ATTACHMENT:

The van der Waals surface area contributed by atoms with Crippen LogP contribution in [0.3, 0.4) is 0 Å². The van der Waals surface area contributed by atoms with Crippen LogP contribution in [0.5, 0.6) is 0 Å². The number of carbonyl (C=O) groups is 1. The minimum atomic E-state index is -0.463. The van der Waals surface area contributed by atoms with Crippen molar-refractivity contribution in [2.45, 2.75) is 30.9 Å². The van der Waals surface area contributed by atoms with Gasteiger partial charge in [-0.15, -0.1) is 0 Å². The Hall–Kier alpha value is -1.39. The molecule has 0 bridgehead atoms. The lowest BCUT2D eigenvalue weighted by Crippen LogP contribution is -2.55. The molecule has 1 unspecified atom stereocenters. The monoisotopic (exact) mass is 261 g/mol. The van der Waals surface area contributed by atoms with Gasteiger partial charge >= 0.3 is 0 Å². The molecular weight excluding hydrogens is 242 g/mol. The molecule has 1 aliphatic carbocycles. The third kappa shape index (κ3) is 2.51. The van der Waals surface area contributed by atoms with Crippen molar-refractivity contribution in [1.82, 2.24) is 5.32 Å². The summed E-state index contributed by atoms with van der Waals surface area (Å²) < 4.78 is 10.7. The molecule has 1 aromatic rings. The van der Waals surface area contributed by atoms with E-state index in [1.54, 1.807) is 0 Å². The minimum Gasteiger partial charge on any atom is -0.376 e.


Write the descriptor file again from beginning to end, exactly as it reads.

The van der Waals surface area contributed by atoms with Crippen LogP contribution in [0.3, 0.4) is 0 Å². The van der Waals surface area contributed by atoms with Crippen LogP contribution in [0.5, 0.6) is 0 Å². The number of carbonyl (C=O) groups is 1. The minimum atomic E-state index is -0.463. The van der Waals surface area contributed by atoms with Crippen molar-refractivity contribution in [2.45, 2.75) is 30.9 Å². The van der Waals surface area contributed by atoms with Gasteiger partial charge in [-0.15, -0.1) is 0 Å². The Hall–Kier alpha value is -1.39. The molecule has 0 bridgehead atoms. The lowest BCUT2D eigenvalue weighted by Crippen LogP contribution is -2.55. The molecule has 1 unspecified atom stereocenters. The monoisotopic (exact) mass is 261 g/mol. The van der Waals surface area contributed by atoms with Gasteiger partial charge >= 0.3 is 0 Å². The molecular weight excluding hydrogens is 242 g/mol. The molecule has 1 aliphatic carbocycles. The third kappa shape index (κ3) is 2.51. The van der Waals surface area contributed by atoms with Crippen molar-refractivity contribution in [1.82, 2.24) is 5.32 Å². The summed E-state index contributed by atoms with van der Waals surface area (Å²) < 4.78 is 10.7. The molecule has 1 aromatic rings. The van der Waals surface area contributed by atoms with E-state index in [1.54, 1.807) is 0 Å². The minimum Gasteiger partial charge on any atom is -0.376 e.